CleverTap is the leading AI-powered customer engagement and retention platform that helps brands maximize user lifetime value. Consumer brands around the world representing over 8,000 apps—including Vodafone, Star, Sony, Discovery, Fandango LATAM, Carousell, and Gojek—trust CleverTap to help them improve user engagement and retention thereby growing long term revenue.
CleverTap is the most complete and capable platform for mobile growth teams. By combining real-time analytics, a powerful segmentation engine, and a suite of engagement tools, the team has everything they’ll need to build an amazing mobile experience.
In a conversation with Medianews4u, Anand Jain – Co-Founder and Chief Strategy Officer, CleverTap spoke on their growth, AI & Machine learning to personalize data for clients & more.
When was CleverTap launched and what has been your growth trajectory?
CleverTap was started in 2013 but the first three years went into developing the core technology that powers the product. The commercial launch started in 2015. That was the year when we signed our first customer.
How challenging has the growth been?
We have enjoyed fantastic growth with growth being more than 100% Y-o-Y for the first four years of the company. We found a lot of traction in our home country India and Southeast Asia and we work with some of the largest brands in this part of the world. In the last three years, we have also expanded in other regions of the world especially Latin America and Europe. We are very fortunate to be working with the best of the brands and fast-growing brands.
You said that you went commercial in 2015 and you’re also the first one to use AI and machine learning for brands. How challenging was this to change the mindset of brands and accept something new like this?
It was very hard. We operate in the marketing technology space which means that CleverTap would be used by growth, products, and marketing teams in consumer companies to improve user retention, increase user engagement and communication, personalized experience, etc. Outside of the push notifications, there are emails that have been around for like, 20 plus years now. Brands have been sending emails to their users, in one form or the other. Most of the communication that was sent out or most of the personalization that was done was very shallow. For example, we receive emails, which probably mention, our first name like, “Hey, ABC these are the products you looked at last night” Most of the emails that we receive are very simplistic. They might be products that we looked at, or offers we may be interested in. In most cases, all of that is very static and rule-based. With AI and machine learning, brands have an opportunity now, to go to a deeper level of personalization and intelligence. That is a hard thing to adapt because most people are used to their old ways of doing things and habits are the hardest to change. Hence, it takes a while for us to convince customers to anticipate the needs of a person and personalize better. We tell them that they might be able to send them something that they might be interested in looking at and because of what they have exhibited the behaviors that exhibited but may not have expressed a direct interest. Or if a person is about to say, for example, uninstall your app or go away from your app, join as a customer. These are the things you should do to make sure that you retain the customers. So it was a bit of a challenge because you go from rule-based to using machine learning and AI. But the last three or four years since we have monetized the platform, we have seen this behavior change because a lot of brands also realize that that is a way for them to be more competitive in the market. It is known that everyone has a lot of data. There is no dearth of data, you can only apply machine learning if you think that something good is going to come out of the data. So, a product like CleverTap enables optimum use of data for brands to become better at communicating with the users or anticipating what they want. And then the results show up and that is how people are convinced. As nothing proves that the product works then the results that the product offers.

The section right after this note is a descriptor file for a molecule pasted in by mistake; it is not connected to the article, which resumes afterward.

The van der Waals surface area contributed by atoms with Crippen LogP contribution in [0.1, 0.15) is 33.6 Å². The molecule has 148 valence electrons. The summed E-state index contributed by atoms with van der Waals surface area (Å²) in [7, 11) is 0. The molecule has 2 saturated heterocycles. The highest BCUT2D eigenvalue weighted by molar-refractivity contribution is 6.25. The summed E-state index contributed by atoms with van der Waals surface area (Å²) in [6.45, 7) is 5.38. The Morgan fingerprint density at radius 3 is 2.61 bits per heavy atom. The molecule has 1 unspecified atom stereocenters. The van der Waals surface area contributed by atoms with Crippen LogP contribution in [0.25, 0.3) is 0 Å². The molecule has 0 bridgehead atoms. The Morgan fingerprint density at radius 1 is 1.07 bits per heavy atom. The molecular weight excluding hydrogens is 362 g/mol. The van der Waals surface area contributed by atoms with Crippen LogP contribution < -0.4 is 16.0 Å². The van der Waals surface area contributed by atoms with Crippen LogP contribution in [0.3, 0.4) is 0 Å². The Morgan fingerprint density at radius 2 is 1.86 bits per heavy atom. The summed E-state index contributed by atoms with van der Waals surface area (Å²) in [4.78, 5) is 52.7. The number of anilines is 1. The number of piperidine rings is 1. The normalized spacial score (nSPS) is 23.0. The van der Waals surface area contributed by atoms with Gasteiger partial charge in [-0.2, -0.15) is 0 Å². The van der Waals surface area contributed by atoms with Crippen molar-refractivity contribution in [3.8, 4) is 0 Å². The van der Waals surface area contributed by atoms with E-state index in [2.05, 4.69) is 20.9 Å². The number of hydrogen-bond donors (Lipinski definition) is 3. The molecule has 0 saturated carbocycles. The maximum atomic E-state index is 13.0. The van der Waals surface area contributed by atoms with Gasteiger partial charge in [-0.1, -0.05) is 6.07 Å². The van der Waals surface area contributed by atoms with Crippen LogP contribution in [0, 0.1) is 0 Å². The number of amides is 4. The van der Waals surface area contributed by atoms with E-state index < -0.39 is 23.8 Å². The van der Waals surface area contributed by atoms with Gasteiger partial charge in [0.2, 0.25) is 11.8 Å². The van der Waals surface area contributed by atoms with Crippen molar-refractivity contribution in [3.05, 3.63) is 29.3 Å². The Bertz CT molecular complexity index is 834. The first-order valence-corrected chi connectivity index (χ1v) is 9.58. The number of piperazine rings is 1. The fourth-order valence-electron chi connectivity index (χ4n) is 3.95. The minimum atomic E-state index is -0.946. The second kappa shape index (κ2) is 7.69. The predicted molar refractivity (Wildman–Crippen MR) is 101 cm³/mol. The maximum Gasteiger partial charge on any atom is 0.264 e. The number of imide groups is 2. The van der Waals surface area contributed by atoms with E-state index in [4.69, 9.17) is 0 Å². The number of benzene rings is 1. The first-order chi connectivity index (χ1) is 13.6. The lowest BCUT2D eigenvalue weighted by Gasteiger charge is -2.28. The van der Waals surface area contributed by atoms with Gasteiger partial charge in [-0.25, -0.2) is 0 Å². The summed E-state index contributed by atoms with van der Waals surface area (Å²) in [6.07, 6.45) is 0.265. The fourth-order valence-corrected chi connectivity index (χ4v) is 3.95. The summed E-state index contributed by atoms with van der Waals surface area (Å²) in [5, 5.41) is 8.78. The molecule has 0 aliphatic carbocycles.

How do you personalize data for your clients, and how is the reach for a set brand?
There are multiple ways to personalize the data. For example, what CleverTap does is on behalf of the customer; let’s say you are a food delivery app – The way you would use CleverTapto send a record user behavior. For example, ABC is a customer on this user, he would launch the app, surf around, maybe he would look for options in Mumbai or he would want to try out a new restaurant for home delivery, etc. All that data would be stored with CleverTapand depending upon the customer activities or what he is about to do, you can personalize the experience, for example, if using CleverTap of food brand to detect, like this customer likes to eat out, or order in from a new place every time while there are some people who want to go to the tried and tested places. Or on weekends, this customer is most likely to order a brownie as opposed to weekdays, or during weekends, their dinner timings change, and they end up having a late dinner. So, personalization is not limited to calling customers by their name, or just wishing them good morning, in the morning through email or a notification. It actually goes much deeper. True personalization is something that becomes transparent or goes into the background. For example, let’s say that I was a new user who was signing up, and depending upon what they have seen with people like me in the past, they could customize my onboarding journey. And if you can do that, that’s the true personal experience. For eg: You walk into a Chroma or a physical store to buy a television and your kind of struggling to locate the televisions, the store manager or someone who’s on the floor would walk up to you and say, hey, how can we help you? And that is a personalized experience. If you happen to visit a store you regularly visit and happen to know about all the particulars, then no one comes to interrupt you. In this case, maybe the conversation is different like, they ask you how big the room is or if you’re looking for the LED screens. In the real world, this level of personalization works very well. So, extending that example, let’s say you bought the television, and a couple of days later, when you entered that store, again, they are not going to ask you to buy one more television. Most likely, they are going to say hey, is the TV working all right? Is there anything else we can help you with? Maybe speakers or a sound system? So, in the real world without using big data and all this intuitively, this level of personalization works. Now, what if you could take that level of personalization and offer it online, where you’re not hammered by ads or products that other people have bought. The products that are shown are very specific and custom to you. The action that the product recommends, or a notification that they send is relevant for you. So, we do that level of personalization for our clients. And again, our clients are spread across multiple industries, whether it’s food tech, ride-hailing, FinTech, streaming apps, gaming, banking, retail, travel, and transportation, etc.